Although Lococycle’s blatantly bizarre story is terrific, most of its gameplay elements get old really quick.
Right from the get go, Lococycle presents itself as a pretty unconventional and ridiculously bizarre title. Inspired by a fight scene from modern masterpiece Torque in which two women fight using motorcycles, Lococycle puts you in the shoes (or should I say wheels?) of a sentient motorcycle known as I.R.I.S. But she isn’t alone on her cross-country journey, since she’s accompanied by her mechanic Pablo who’s chained to the motorcycle. As you can see, Lococycle doesn’t take itself too seriously and while its blatantly bizarre story is terrific, most of its gameplay elements get old really quick.
The game opens during a secret meeting that gathers all major leaders of the world. During the exhibition, two motorcycles are presented: I.R.I.S. and S.P.I.K.E. These are two sophisticated killing machines that also happen to speak dozens of languages. Suddenly, the motorcycles are struck by lightning and naturally, they come to life. While S.P.I.K.E. decides to adopt the dark path of evil and revenge, I.R.I.S. attaches herself to a mechanic named Pablo and drags him around as she defends from the people who want her back.
All the cutscenes are in live-action, featuring famous actors Lisa Foiles, Robert Patrick and Freddy Rodriguez. Overall, the live-action scenes are terrific not only because they feature recognizable actors, but also because they maintain the feeling of uncertainty and ridiculousness that reigns every aspect of this racing game.
So you race, dragging Pablo around and when suit-wearing enemies appear in front of you, you attack them, perform combos and dodge them until you dispatch all foes. At your disposal, you have two basic attacks: attacking with I.R.I.S. is faster, but makes less damage and attacking with Pablo makes more damage, but takes more time. Alternatively, if you don’t want to come close to the enemies, you have a ranged attack in the form of a machine gun. To counter attack or dodge enemy attacks, you need to push the buttons that appear on-screen at the precise moment and as the story progresses, QTEs become more and more common. Finally, I.R.I.S. has a turbo and you can use this move to ram into enemies or simply to reach certain events as fast as you can.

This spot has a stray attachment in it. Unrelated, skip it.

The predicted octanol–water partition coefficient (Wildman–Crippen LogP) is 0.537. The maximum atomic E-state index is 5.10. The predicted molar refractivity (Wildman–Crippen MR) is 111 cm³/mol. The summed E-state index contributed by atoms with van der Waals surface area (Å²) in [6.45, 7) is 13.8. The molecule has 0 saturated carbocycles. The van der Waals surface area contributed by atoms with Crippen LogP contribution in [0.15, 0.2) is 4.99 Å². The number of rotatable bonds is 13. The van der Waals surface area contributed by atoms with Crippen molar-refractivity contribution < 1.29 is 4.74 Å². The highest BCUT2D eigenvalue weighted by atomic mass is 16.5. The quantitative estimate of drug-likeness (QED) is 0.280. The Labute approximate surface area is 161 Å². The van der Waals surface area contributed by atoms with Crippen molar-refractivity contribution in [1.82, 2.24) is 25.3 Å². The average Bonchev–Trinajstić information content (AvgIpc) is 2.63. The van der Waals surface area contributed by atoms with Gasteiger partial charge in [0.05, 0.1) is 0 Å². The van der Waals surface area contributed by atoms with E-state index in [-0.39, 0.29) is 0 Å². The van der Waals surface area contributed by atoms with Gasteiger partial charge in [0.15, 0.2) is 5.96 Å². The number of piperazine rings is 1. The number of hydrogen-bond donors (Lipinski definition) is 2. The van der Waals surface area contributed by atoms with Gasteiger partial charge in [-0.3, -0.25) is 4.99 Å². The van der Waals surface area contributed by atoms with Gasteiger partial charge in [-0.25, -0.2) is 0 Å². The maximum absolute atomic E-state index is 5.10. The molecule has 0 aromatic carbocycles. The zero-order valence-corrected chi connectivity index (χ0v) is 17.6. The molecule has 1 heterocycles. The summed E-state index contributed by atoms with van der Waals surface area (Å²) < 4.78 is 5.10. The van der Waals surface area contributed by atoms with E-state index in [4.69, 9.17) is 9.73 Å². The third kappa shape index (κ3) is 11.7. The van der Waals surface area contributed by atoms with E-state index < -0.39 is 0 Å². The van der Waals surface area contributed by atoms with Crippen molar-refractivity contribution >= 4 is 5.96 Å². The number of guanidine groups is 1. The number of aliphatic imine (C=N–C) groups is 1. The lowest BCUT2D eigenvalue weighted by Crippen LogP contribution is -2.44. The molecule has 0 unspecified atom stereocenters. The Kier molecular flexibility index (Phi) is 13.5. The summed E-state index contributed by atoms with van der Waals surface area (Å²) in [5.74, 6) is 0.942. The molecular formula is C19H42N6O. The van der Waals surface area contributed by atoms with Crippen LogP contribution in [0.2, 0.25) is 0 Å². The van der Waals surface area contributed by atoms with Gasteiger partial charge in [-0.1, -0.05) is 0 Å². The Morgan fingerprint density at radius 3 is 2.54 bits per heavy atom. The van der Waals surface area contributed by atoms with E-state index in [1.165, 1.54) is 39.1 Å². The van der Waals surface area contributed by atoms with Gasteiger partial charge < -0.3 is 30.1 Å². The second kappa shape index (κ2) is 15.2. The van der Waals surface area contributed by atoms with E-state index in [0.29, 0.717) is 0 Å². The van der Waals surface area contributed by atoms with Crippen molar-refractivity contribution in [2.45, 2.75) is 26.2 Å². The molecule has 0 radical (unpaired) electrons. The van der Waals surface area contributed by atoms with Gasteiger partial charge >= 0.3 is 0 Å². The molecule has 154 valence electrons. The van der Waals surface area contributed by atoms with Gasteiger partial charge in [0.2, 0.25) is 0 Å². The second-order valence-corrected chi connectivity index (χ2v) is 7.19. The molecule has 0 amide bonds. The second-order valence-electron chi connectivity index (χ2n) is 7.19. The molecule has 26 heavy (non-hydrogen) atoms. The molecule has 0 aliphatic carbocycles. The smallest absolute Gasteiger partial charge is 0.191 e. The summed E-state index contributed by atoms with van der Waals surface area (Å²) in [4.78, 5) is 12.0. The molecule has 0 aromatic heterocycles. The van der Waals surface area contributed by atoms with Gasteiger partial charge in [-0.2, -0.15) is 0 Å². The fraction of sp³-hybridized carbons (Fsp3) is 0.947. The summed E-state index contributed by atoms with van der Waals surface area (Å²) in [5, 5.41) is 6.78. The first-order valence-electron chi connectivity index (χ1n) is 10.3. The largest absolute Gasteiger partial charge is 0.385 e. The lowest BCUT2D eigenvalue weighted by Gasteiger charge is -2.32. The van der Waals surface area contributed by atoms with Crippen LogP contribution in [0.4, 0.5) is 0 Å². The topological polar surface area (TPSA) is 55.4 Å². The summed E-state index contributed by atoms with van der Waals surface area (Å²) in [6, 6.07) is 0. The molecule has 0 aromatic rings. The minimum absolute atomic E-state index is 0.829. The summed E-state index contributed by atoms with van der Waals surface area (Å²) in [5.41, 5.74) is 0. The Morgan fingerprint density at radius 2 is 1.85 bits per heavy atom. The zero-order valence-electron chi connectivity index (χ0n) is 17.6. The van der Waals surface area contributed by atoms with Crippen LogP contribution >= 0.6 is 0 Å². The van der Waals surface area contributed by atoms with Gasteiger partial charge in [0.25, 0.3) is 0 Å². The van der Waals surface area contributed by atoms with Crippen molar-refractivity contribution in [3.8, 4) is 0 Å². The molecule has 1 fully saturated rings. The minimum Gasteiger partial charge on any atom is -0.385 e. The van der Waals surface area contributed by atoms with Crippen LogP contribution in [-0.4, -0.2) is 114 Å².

So you automatically drive, shooting at enemies, counter-attacking them, performing combos, ramming into them and so on. Overall, the combat is simple, but enjoyable. There’s certain elegance and finesse to it, but the problem is that it soon becomes boring and repetitive. Some of the upgrades (more on this later,) keep the game interesting, but after a while, you feel bad for the bad guys. After all, they don’t stand a chance against I.R.I.S. and Pablo.
After each mission, your performance is graded and you receive points that let you upgrade your attacks. Upgradeable attributes include mêlée attacks, combat techniques, turbo improvements and weapon upgrades, among others. Although some upgrades are fun to use, most of them don’t make the combat feel fresh and unique. Apart from buying upgrades, there’s a virtual shop called The Garage where you can purchase cutscenes, photos, behind-the-scenes videos, music content and more, using in-game currency.
It’s almost impossible to write a review about Lococycle and not make reference to its bizarre sense of humor. An ongoing joke involves Pablo speaking Spanish and I.R.I.S. speaking English and since the motorcycle has suffered a malfunction that prevents her from speaking (and understanding) languages other than English, none of the things both characters say make sense to each other. Seeing how one character say something and then the other replies something completely unrelated is funny, but if you don’t understand Spanish, you’ll need to look at the subtitles at the same time you’re fighting enemies.
As I.R.I.S. drags him around, Pablo complains about his back, cries for help and tries to negotiate with the enemy. While that happens, I.R.I.S. enjoys the scenery, performs flashy attacks and utters non-sequitour after non-sequitour. This unconventional relationship maintains things fresh for a while, but when phrases start repeating, you won’t laugh as often as you used to.
So believe it or not, a game where you assume the role of a sentient motorcycle that drags a Spanish-speaking mechanic around and destroys everything in her path gets old really quick. The game itself isn’t that long, but since combat eventually becomes boring and the story has nothing new to offer, the game’s length feels more than appropriate (finishing Lococycle should take you around 5 hours.)
Ultimately, Lococycle is a disappointing game, not because it’s bad, but because its bizarre nature had so much to offer and the game doesn’t live up to its promise. The live-action sequences, voice acting and unconventional premise are terrific, but everything else about Lococycle becomes boring and repetitive, which is definitely a shame.